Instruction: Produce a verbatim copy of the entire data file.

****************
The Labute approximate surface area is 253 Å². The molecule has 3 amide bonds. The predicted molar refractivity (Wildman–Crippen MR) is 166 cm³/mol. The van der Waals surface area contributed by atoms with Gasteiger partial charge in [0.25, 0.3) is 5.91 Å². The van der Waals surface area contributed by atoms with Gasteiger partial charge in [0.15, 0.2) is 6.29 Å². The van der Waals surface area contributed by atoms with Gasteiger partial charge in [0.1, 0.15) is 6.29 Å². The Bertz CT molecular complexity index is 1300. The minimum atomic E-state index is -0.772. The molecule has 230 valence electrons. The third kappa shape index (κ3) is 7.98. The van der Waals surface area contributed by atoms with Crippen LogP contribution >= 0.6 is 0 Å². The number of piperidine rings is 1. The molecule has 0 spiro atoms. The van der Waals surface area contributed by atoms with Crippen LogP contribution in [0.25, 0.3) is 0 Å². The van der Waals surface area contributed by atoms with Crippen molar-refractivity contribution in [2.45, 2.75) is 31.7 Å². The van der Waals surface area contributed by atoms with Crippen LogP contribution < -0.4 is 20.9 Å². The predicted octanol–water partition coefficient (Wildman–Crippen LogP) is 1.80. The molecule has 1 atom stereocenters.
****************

The Labute approximate surface area is 253 Å². The molecule has 3 amide bonds. The predicted molar refractivity (Wildman–Crippen MR) is 166 cm³/mol. The van der Waals surface area contributed by atoms with Gasteiger partial charge in [0.25, 0.3) is 5.91 Å². The van der Waals surface area contributed by atoms with Gasteiger partial charge in [0.15, 0.2) is 6.29 Å². The van der Waals surface area contributed by atoms with Gasteiger partial charge in [0.1, 0.15) is 6.29 Å². The Bertz CT molecular complexity index is 1300. The minimum atomic E-state index is -0.772. The molecule has 230 valence electrons. The third kappa shape index (κ3) is 7.98. The van der Waals surface area contributed by atoms with Crippen LogP contribution >= 0.6 is 0 Å². The number of piperidine rings is 1. The molecule has 0 spiro atoms. The van der Waals surface area contributed by atoms with Crippen LogP contribution in [0.25, 0.3) is 0 Å². The van der Waals surface area contributed by atoms with Crippen molar-refractivity contribution in [2.45, 2.75) is 31.7 Å². The van der Waals surface area contributed by atoms with Crippen LogP contribution < -0.4 is 20.9 Å². The predicted octanol–water partition coefficient (Wildman–Crippen LogP) is 1.80. The molecule has 1 atom stereocenters.